New Criteria for LTC Insurance

An unfortunate influence of the pandemic is that some LTC insurance carriers now require an in-person medical exam as part of the application process. In the past, underwriting generally involved a telephone interview, a completed questionnaire, and a medical records review. These days, in addition to an exam, issuers have increased the number of pre-existing conditions that are excluded from coverage. Furthermore, insurers are declining more applications for medical reasons. There is preliminary data that suggests more LTCi applications are declined, or higher premiums are charged, in geographical areas where populations have persistently higher rates of serious COVID-19 infections. Not surprisingly, these areas are generally correlated with lower vaccine rates.


New Policy Options

Even before the pandemic, LTCi sales were on the decline, and many insurers had exited the market. This is because, with longer life expectancies, carriers increased premiums to cover the financial risk. This priced many policies out of range for most households. In recent years, the life insurance industry has found a strong market in sales of hybrid policies, which guarantee benefits one way or another. For example, a contract might include a rider that allows the policy owner to use the future death benefit in the present to pay for LTC expenses while she is still alive. If she doesn't need the money, her beneficiaries will receive the value when she dies. Another benefit of hybrid policies is that they guarantee premiums will not increase. In many cases, a policy can be purchased with a single lump sum.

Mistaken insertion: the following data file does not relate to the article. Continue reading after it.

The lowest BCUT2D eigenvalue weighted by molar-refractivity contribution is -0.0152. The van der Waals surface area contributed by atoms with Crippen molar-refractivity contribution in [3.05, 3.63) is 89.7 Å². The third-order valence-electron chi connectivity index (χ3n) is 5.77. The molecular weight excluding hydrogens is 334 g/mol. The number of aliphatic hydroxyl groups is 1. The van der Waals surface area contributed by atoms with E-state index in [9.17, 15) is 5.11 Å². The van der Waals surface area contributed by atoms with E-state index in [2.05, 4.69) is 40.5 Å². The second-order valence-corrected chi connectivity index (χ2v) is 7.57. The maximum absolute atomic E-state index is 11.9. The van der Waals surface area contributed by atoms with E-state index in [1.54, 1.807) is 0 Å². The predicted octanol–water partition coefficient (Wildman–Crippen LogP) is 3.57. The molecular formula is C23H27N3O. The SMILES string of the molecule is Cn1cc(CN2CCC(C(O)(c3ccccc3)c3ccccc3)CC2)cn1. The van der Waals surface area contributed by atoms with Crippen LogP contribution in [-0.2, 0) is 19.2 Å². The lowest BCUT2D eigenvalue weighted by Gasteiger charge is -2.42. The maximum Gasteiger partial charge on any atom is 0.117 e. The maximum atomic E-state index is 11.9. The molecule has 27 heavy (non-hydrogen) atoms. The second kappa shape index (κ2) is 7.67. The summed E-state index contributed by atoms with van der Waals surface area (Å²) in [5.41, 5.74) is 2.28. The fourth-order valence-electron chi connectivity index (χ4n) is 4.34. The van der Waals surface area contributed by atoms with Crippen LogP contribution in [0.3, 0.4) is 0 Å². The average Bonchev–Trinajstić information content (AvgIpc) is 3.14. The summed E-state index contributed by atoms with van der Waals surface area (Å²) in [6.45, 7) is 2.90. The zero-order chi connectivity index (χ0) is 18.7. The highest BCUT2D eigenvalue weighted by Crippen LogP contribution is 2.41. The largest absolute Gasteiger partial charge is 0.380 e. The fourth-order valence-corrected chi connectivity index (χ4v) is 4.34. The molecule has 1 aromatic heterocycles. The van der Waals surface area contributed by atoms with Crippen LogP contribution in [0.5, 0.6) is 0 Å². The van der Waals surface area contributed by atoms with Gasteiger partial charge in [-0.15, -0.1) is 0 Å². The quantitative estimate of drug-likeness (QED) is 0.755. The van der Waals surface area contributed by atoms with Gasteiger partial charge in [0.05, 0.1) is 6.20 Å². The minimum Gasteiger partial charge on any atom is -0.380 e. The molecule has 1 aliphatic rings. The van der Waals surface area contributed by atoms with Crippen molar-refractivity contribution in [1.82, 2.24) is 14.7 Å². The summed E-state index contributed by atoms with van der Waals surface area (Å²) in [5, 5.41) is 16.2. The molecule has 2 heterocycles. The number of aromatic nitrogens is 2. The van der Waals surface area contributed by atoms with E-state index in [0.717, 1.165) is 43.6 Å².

New Focus for LTC: Live at Home

Apart from exploring new ways to pay for long-term care, there is political interest in finding ways to provide LTC more efficiently than in the past. For perspective, consider that the current U.S. system of placing Medicaid recipients in nursing home facilities proved to be one of the most vulnerable components of the pandemic. As of February 2021, more than 170,000 residents in long-term care facilities had died due to the coronavirus.


Various public agencies and non-government organizations (NGOs) are looking at new paradigms for caregiving as an alternative to high-volume residencies to minimize the risk of disease contagion. Some recent proposals include the following:


  • Enhance current public programs that support independent living [e.g., Original Medicare, Medicare Advantage (MA) plans, and Special Needs Plans (SNPs)] with integrated benefits such as wellness care, behavioral healthcare, case management, home-delivered meals, transportation, and adult daycare services.
  • Allow Medicaid‚Äôs long-term services and supports (LTSS) programs to reimburse long-term care expenses at home and for community-based services.
  • Expand efforts already originated in a handful of states (e.g., Illinois, Michigan, Minnesota, Washington) for state-sponsored, long-term care insurance plans.
  • Consider building on state initiatives such as California‚Äôs Master Plan for Aging, which includes plans to:
    • Create community housing solutions that are age-, disability- and dementia-friendly, as well as climate- and disaster-prepared.